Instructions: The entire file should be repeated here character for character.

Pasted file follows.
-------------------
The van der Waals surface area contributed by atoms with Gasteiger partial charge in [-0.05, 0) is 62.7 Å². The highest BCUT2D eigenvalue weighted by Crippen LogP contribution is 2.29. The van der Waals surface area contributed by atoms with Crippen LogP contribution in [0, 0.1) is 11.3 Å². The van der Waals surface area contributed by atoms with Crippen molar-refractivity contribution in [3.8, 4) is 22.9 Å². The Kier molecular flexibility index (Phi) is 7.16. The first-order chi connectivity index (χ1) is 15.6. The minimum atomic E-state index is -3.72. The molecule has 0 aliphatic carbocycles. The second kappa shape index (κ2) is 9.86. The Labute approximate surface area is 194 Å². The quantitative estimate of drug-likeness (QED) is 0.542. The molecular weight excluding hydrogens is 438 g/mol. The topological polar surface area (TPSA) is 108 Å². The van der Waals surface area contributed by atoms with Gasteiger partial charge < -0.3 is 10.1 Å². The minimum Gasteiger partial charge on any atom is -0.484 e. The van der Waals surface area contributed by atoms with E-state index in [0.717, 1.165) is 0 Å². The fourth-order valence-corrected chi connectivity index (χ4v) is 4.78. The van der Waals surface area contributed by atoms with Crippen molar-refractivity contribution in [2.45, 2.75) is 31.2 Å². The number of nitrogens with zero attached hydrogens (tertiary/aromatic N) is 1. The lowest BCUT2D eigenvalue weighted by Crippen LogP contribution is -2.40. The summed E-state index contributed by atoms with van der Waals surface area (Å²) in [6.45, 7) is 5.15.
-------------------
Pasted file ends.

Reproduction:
The van der Waals surface area contributed by atoms with Gasteiger partial charge in [-0.05, 0) is 62.7 Å². The highest BCUT2D eigenvalue weighted by Crippen LogP contribution is 2.29. The van der Waals surface area contributed by atoms with Crippen LogP contribution in [0, 0.1) is 11.3 Å². The van der Waals surface area contributed by atoms with Crippen molar-refractivity contribution in [3.8, 4) is 22.9 Å². The Kier molecular flexibility index (Phi) is 7.16. The first-order chi connectivity index (χ1) is 15.6. The minimum atomic E-state index is -3.72. The molecule has 0 aliphatic carbocycles. The second kappa shape index (κ2) is 9.86. The Labute approximate surface area is 194 Å². The quantitative estimate of drug-likeness (QED) is 0.542. The molecular weight excluding hydrogens is 438 g/mol. The topological polar surface area (TPSA) is 108 Å². The van der Waals surface area contributed by atoms with Gasteiger partial charge < -0.3 is 10.1 Å². The minimum Gasteiger partial charge on any atom is -0.484 e. The van der Waals surface area contributed by atoms with E-state index in [0.717, 1.165) is 0 Å². The fourth-order valence-corrected chi connectivity index (χ4v) is 4.78. The van der Waals surface area contributed by atoms with Crippen molar-refractivity contribution in [2.45, 2.75) is 31.2 Å². The number of nitrogens with zero attached hydrogens (tertiary/aromatic N) is 1. The lowest BCUT2D eigenvalue weighted by Crippen LogP contribution is -2.40. The summed E-state index contributed by atoms with van der Waals surface area (Å²) in [6.45, 7) is 5.15.